Friday, June 19, 2009

Mourning Dove Chick

I saw a mourning dove chick this morning in the nest built outside my office. About 10 days ago or so, I saw a few tiny, telltail pieces of egg shell on the ground near the nest. The pair of mourning doves assiduously have been sitting on the nest for weeks now. I can not tell if there is another chick in the nest or if there is only one chick.

Mom and Chick Mourning Dove
Mourning Dove Chick and Parent on the Nest
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Saturday, May 16, 2009

Mourning Dove in the Garden

About 10 days ago, a pair of mourning doves built a nest right outside my home office on top of a pipe. The pair has been trading places so that one of the doves is on the nest at all times. Hopefully, there will be signs of little ones soon.

Mourning Dove
Mourning Dove on the Nest

Mourning Dove
A Stare from a Mourning Dove


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Wednesday, March 18, 2009

Green Thumb Sunday - English Spring Has Sprung

Gardeners, Plant and Nature lovers can join in every Sunday,
visit As the Garden Grows for more information

Last week we paid a visit to the wonderful Royal Botanic Gardens, Kew outside of London, England. Even in March, there were flowering shrubs and bulbs galore. Here are a few examples of what was flowering on March 7th.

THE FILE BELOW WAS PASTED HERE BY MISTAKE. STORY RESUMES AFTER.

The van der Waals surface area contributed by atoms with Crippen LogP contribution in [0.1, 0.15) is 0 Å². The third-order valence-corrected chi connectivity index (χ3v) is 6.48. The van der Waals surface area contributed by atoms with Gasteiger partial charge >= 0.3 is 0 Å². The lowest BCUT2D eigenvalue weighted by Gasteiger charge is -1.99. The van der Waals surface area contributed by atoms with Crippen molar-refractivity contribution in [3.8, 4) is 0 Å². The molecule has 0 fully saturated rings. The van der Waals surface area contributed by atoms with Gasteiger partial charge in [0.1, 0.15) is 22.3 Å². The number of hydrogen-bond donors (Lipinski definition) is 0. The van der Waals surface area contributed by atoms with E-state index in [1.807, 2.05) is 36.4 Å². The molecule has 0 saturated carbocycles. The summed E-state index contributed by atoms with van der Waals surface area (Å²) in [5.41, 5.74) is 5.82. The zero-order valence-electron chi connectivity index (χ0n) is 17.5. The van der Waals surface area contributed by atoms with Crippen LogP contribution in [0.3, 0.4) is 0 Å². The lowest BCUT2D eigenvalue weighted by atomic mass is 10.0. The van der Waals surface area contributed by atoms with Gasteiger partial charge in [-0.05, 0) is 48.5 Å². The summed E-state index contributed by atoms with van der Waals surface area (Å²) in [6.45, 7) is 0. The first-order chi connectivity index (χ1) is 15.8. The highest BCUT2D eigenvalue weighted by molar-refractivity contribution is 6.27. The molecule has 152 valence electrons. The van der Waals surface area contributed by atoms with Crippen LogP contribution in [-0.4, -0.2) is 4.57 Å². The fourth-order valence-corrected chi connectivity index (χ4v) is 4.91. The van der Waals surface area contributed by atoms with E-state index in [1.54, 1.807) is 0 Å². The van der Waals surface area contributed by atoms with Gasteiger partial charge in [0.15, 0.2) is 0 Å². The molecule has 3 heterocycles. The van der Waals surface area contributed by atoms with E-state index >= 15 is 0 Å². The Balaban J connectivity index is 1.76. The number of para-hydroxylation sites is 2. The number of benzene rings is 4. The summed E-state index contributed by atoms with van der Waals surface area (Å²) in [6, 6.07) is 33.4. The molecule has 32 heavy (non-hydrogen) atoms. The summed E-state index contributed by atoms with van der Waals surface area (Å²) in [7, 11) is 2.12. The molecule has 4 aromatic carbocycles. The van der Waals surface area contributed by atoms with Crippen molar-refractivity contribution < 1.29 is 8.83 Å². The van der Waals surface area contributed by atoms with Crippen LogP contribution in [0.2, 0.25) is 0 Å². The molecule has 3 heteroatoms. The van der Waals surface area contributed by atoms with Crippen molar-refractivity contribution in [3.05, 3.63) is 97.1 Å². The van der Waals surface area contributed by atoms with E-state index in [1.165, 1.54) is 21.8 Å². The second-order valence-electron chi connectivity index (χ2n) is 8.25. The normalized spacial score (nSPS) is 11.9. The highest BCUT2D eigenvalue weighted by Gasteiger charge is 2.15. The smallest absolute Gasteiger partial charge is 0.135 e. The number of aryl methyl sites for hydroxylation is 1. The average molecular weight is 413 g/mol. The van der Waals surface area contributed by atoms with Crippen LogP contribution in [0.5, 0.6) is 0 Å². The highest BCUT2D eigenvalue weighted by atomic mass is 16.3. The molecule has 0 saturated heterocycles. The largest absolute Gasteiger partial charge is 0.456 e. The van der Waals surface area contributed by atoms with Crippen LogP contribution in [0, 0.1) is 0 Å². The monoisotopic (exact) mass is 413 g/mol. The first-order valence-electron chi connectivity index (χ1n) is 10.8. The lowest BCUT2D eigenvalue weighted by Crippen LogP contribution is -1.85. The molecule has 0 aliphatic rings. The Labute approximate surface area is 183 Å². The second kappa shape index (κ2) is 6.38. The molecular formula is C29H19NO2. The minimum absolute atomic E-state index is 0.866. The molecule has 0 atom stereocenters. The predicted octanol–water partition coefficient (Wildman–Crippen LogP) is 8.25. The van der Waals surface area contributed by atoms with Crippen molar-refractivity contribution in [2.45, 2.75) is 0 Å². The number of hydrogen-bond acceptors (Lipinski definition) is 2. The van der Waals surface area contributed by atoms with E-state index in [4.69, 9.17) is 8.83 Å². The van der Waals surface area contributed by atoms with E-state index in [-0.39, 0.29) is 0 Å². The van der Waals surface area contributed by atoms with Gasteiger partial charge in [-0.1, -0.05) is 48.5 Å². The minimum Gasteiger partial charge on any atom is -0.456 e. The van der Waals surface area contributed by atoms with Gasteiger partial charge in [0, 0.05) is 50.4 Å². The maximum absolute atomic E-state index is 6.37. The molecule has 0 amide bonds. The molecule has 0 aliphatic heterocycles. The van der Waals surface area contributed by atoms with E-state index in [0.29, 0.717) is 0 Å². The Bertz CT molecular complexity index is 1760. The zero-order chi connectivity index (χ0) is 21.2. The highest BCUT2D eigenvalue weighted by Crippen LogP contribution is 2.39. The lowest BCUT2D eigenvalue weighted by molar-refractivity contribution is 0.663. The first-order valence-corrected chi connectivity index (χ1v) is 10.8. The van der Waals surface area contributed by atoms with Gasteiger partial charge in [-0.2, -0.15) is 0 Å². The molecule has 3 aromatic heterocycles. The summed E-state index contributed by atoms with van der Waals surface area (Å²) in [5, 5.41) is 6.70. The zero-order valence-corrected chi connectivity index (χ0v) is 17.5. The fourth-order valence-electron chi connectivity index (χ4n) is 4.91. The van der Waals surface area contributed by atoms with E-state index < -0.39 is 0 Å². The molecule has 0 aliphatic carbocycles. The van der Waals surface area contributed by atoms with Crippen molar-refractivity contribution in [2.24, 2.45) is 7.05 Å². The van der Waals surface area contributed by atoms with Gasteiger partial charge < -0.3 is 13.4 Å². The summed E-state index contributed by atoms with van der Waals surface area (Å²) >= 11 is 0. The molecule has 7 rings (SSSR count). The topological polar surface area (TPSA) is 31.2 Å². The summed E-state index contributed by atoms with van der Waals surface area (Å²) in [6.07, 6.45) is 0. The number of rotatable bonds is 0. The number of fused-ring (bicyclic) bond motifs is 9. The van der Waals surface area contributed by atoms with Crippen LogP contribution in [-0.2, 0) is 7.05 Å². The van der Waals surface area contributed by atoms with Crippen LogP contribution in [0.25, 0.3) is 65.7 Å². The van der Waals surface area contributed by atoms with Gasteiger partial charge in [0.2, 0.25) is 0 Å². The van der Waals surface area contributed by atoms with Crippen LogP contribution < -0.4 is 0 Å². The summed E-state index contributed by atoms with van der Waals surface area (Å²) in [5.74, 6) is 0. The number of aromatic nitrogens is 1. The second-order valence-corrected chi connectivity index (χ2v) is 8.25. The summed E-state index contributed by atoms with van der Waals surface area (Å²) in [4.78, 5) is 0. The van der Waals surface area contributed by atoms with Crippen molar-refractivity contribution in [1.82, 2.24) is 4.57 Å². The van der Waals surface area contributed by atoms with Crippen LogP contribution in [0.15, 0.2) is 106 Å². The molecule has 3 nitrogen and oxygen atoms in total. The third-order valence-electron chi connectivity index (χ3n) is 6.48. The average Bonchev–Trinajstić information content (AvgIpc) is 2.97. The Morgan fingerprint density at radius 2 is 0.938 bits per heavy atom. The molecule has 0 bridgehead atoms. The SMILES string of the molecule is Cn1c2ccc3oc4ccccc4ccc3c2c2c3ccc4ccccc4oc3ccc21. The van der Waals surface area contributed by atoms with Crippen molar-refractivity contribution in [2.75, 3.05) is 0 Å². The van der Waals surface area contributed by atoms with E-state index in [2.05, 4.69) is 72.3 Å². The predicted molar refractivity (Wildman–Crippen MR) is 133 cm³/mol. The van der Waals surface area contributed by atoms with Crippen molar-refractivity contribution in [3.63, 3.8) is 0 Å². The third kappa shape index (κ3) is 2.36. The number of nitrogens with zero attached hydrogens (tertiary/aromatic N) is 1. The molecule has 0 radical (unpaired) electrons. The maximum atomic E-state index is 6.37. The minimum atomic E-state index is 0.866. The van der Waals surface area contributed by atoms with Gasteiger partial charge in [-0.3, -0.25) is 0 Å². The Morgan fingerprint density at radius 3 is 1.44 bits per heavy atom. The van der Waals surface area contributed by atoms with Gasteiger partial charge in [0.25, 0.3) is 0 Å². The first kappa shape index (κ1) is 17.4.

Crocuses in Royal Botanic Gardens, Kew
Crocuses

Witch Hazel in Royal Botanic Gardens, Kew
Witch Hazel (Corylopsis sinensis)

Camellia in Royal Botanic Gardens, Kew
Camellia


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Saturday, February 21, 2009

Green Thumb Sunday - Seaside Daisy and Beach Strawberry

Gardeners, Plant and Nature lovers can join in every Sunday,
visit As the Garden Grows for more information
Green Thumb Sunday Blogroll

Today we went walking along Chrissy Field in San Francisco. During the restoration of Chrissy Field several years ago, volunteers planted California native plants on the sand dunes and removed non-native invasive plants. Although it is nearing the end of February, there were flowers blooming on at least two native plants -- Beach Strawberry (Fragaria chiloensis) and Seaside Daisy (Erigeron Glaucus).

Beach Strawberry Flower
Beach Strawberry (Fragaria chiloensis)

Seaside Daisy Flower
Mature Flower of Seaside Daisy (Erigeron glaucus)

Seaside Daisy Flower
Middle Stage Flower of Seaside Daisy (Erigeron glaucus)

Seaside Daisy Flower
Middle Stage Flower of Seaside Daisy (Erigeron glaucus)

Seaside Daisy Flower
Early Stage Flower of Seaside Daisy (Erigeron glaucus) with Fern


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Sunday, February 8, 2009

New Schmap Hobart (Tasmania) Guide Includes Good Acres Photos

Several of my photos have been selected for inclusion in the newly released sixth edition of the Schmap Hobart Guide to Hobart, Tasmania in Australia:

Tasmanian Museum and Art Galley
Tasmanian Coffee Roasters
Salamanca Arts Centre

If you use an iPhone or iPod touch, then these same links will take you directly to my photos in the iPhone version of the guide:

Tasmanian Museum and Art Gallery
Tasmanian Coffee Roasters
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Friday, January 9, 2009